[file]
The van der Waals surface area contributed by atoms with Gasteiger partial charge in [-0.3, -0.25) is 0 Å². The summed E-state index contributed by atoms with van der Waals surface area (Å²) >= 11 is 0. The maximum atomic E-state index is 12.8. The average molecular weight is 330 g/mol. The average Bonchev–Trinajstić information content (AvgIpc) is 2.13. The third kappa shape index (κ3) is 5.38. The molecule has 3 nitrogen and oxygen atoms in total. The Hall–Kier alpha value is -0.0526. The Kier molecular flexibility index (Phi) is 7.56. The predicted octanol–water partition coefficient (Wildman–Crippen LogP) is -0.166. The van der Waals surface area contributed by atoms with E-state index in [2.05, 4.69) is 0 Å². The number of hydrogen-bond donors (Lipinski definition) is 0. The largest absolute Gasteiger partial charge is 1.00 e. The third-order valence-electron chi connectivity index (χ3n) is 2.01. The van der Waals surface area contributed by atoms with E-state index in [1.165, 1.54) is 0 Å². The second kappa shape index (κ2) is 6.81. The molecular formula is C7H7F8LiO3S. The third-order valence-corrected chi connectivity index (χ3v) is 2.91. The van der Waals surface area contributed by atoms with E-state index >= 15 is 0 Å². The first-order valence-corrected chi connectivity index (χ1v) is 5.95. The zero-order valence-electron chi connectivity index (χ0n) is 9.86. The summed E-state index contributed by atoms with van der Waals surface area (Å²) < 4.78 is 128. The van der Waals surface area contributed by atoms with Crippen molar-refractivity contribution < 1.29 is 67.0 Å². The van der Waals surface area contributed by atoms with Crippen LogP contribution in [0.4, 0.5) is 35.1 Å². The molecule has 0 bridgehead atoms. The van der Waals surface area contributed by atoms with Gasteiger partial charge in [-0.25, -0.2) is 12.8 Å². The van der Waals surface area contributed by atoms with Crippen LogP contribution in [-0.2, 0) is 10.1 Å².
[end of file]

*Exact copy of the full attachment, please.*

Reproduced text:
The van der Waals surface area contributed by atoms with Gasteiger partial charge in [-0.3, -0.25) is 0 Å². The summed E-state index contributed by atoms with van der Waals surface area (Å²) >= 11 is 0. The maximum atomic E-state index is 12.8. The average molecular weight is 330 g/mol. The average Bonchev–Trinajstić information content (AvgIpc) is 2.13. The third kappa shape index (κ3) is 5.38. The molecule has 3 nitrogen and oxygen atoms in total. The Hall–Kier alpha value is -0.0526. The Kier molecular flexibility index (Phi) is 7.56. The predicted octanol–water partition coefficient (Wildman–Crippen LogP) is -0.166. The van der Waals surface area contributed by atoms with E-state index in [2.05, 4.69) is 0 Å². The number of hydrogen-bond donors (Lipinski definition) is 0. The largest absolute Gasteiger partial charge is 1.00 e. The third-order valence-electron chi connectivity index (χ3n) is 2.01. The van der Waals surface area contributed by atoms with E-state index in [1.165, 1.54) is 0 Å². The second kappa shape index (κ2) is 6.81. The molecular formula is C7H7F8LiO3S. The third-order valence-corrected chi connectivity index (χ3v) is 2.91. The van der Waals surface area contributed by atoms with E-state index >= 15 is 0 Å². The first-order valence-corrected chi connectivity index (χ1v) is 5.95. The zero-order valence-electron chi connectivity index (χ0n) is 9.86. The summed E-state index contributed by atoms with van der Waals surface area (Å²) < 4.78 is 128. The van der Waals surface area contributed by atoms with Crippen molar-refractivity contribution < 1.29 is 67.0 Å². The van der Waals surface area contributed by atoms with Crippen LogP contribution in [0.4, 0.5) is 35.1 Å². The molecule has 0 bridgehead atoms. The van der Waals surface area contributed by atoms with Gasteiger partial charge in [-0.25, -0.2) is 12.8 Å². The van der Waals surface area contributed by atoms with Crippen LogP contribution in [-0.2, 0) is 10.1 Å².